Friday, Dec 13, 2019
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He will not allow His church to fail

Blessed are you when people insult you, persecute you and falsely say all kinds of evil against you because of me.  Rejoice and be glad, because great is your reward in Heaven, for in the same way they persecuted the prophets who were before you. — Matt. 5:10-12.

Last Sunday, we celebrated All Saints Day, which officially falls on November 1.  All Saints Day or All Hallows Day was first celebrated during the fourth century, shortly after Christianity was legalized by the Roman Emperor Constantine.  It was initially celebrated on May 13.  Pope Gregory IV, during the ninth century, officially dedicated November 1 as the Feast of All Saints, transferring it from May 13.

During the Old Testament period, many of the prophets were persecuted by the Jewish kings.  Jeremiah, often referred to as the weeping prophet, suffered much during his ministry.  Twice he was arrested, imprisoned and sentenced to death.  According to Jewish tradition the prophet Isaiah was sawed in half with a wooden saw, at the command of King Manasseh.

Jesus, our Lord and Savior, was most inhumanly persecuted even though He was a good man.  He came to give us life and give it more abundantly.  Yet, they nailed Him to a cruel cross because He preached the good news, telling people of a gracious and merciful God.  He suffered so that we would not have to face God’s wrath.

In the early church, Christians were persecuted because of their faith.  It is said that during the first century, Nero, the Roman Emperor, was responsible for the great fire of Rome, which almost destroyed the economy of Rome.  Nero shifted the blame from himself to the Christians who were hated.

To display his disgust and hatred for Christians, he nailed some to crosses; some were fed to wild dogs while others were burned, particularly for light.  It is because of the many Christians who were martyred that All Hallows or All Saints Day was established.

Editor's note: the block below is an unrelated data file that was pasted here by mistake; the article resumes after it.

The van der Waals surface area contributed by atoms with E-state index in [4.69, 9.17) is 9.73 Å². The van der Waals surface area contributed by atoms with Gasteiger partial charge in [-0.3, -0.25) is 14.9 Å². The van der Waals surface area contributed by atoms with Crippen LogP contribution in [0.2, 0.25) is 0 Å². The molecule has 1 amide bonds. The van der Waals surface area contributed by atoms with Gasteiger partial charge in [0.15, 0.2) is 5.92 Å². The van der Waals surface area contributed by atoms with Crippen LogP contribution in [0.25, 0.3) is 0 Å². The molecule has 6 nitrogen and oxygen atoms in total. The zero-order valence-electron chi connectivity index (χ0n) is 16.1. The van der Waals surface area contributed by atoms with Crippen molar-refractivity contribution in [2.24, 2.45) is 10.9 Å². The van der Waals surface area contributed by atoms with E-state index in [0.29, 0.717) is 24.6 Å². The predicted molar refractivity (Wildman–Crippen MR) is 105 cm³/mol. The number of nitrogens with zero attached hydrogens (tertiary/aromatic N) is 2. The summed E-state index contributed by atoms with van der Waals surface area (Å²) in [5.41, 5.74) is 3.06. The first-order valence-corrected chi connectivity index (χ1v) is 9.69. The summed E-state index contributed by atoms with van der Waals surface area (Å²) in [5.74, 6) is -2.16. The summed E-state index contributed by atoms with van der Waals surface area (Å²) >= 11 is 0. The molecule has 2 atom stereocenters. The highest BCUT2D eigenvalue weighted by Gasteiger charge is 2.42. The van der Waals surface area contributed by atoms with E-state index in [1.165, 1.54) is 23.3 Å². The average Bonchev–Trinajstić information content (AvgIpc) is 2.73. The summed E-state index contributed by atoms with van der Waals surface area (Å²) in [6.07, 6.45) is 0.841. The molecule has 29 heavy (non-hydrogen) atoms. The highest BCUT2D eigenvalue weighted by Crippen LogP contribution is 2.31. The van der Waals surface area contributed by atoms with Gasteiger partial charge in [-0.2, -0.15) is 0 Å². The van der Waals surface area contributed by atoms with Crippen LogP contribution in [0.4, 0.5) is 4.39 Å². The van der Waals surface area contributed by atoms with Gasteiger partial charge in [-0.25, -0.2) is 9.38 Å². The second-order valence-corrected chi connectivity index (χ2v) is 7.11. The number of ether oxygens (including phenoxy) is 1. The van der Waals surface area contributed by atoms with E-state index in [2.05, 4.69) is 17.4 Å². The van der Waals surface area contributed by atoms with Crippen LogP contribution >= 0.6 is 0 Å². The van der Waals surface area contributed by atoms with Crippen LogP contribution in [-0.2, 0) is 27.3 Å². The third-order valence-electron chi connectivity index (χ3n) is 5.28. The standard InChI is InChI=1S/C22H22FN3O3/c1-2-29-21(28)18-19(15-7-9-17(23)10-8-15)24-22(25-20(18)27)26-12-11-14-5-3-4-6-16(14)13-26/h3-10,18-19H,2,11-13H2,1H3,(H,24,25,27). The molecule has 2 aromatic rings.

Today, All Saints Day commemorates all Christians who have gone from among us.

The above text is about Jesus’ most famous teaching, the sermon on the mount.  This sermon is about Beatitudes or blessings.  Some translate Beatitudes as happiness.  However, in terms of the happiness we know, these are much more.  When Jesus declared blessing to His disciples, He was talking about the inner joy and peace that comes with being right with God.

Christians are constantly under attack from the devil and the world.  As baptized citizens of the kingdom of God, we are the enemies of the devil.  He battles us on every side, trying to deceive and make us doubt our Christian faith.

Jesus tells us that we are “Blessed when people insult us, persecute us and falsely say all kinds of evil against us.”  Christians who are persecuted are in a good company.

Jesus reassures us, in His own words that the gates of hell will not prevail against the church.  Take heart and trust in God.  The church is founded upon Christ Jesus our Lord and Savior.  He gave His life for the church.

Even though we suffer, Jesus tells us, we must rejoice and be happy.  Why should we be happy about suffering?  Well to start with, this earth is not our home.  We are only pilgrims here.  We will have our trials and temptations and the devil will give the impression that the church is losing the fight against sin.  But remember, this is God’s church.  He is the architect and chief builder.  He will not allow His church to fail.

Let us rejoice and be glad.  The suffering and afflictions and indignity we suffer for Christ cannot compare to the pleasure and joy which we will inherit.  Amen


n Rev. Samuel M. Boodle, pastor at The Lutheran Church of Nassau, can be contacted at P.O. Box N 4794, Nassau, Bahamas, or telephone: 323-4107; E-mail:, Website:


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